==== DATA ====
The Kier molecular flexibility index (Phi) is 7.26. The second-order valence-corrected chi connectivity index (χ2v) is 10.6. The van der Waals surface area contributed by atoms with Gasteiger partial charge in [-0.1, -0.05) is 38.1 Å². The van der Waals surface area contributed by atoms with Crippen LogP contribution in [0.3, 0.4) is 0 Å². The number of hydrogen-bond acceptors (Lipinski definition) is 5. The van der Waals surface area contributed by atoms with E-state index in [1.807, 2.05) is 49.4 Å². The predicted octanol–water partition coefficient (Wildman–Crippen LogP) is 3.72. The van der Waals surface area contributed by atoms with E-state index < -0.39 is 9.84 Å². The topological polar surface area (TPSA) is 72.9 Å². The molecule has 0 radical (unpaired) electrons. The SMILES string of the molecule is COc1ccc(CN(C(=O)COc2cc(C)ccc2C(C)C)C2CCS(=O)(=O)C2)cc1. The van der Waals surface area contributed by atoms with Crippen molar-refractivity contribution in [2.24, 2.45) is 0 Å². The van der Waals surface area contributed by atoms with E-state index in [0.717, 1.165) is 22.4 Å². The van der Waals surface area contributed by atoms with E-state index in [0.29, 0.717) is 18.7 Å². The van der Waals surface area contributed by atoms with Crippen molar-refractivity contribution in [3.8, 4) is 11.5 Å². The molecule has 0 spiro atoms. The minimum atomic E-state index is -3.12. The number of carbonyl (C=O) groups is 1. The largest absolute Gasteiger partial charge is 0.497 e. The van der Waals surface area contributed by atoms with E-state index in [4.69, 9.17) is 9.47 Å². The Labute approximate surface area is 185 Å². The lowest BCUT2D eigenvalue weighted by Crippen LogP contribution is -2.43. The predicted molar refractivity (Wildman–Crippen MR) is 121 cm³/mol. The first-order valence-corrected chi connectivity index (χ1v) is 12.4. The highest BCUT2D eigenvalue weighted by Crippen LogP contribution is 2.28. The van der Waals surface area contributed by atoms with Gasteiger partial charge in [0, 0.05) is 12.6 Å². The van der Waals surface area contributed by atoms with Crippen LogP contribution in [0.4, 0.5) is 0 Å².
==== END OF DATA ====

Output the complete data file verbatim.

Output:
The Kier molecular flexibility index (Phi) is 7.26. The second-order valence-corrected chi connectivity index (χ2v) is 10.6. The van der Waals surface area contributed by atoms with Gasteiger partial charge in [-0.1, -0.05) is 38.1 Å². The van der Waals surface area contributed by atoms with Crippen LogP contribution in [0.3, 0.4) is 0 Å². The number of hydrogen-bond acceptors (Lipinski definition) is 5. The van der Waals surface area contributed by atoms with E-state index in [1.807, 2.05) is 49.4 Å². The predicted octanol–water partition coefficient (Wildman–Crippen LogP) is 3.72. The van der Waals surface area contributed by atoms with E-state index < -0.39 is 9.84 Å². The topological polar surface area (TPSA) is 72.9 Å². The molecule has 0 radical (unpaired) electrons. The SMILES string of the molecule is COc1ccc(CN(C(=O)COc2cc(C)ccc2C(C)C)C2CCS(=O)(=O)C2)cc1. The van der Waals surface area contributed by atoms with Crippen molar-refractivity contribution in [2.24, 2.45) is 0 Å². The van der Waals surface area contributed by atoms with E-state index in [0.717, 1.165) is 22.4 Å². The van der Waals surface area contributed by atoms with E-state index in [0.29, 0.717) is 18.7 Å². The van der Waals surface area contributed by atoms with Crippen molar-refractivity contribution in [3.8, 4) is 11.5 Å². The molecule has 0 spiro atoms. The minimum atomic E-state index is -3.12. The number of carbonyl (C=O) groups is 1. The largest absolute Gasteiger partial charge is 0.497 e. The van der Waals surface area contributed by atoms with E-state index in [4.69, 9.17) is 9.47 Å². The Labute approximate surface area is 185 Å². The lowest BCUT2D eigenvalue weighted by Crippen LogP contribution is -2.43. The predicted molar refractivity (Wildman–Crippen MR) is 121 cm³/mol. The first-order valence-corrected chi connectivity index (χ1v) is 12.4. The highest BCUT2D eigenvalue weighted by Crippen LogP contribution is 2.28. The van der Waals surface area contributed by atoms with Gasteiger partial charge in [0, 0.05) is 12.6 Å². The van der Waals surface area contributed by atoms with Crippen LogP contribution in [0.4, 0.5) is 0 Å².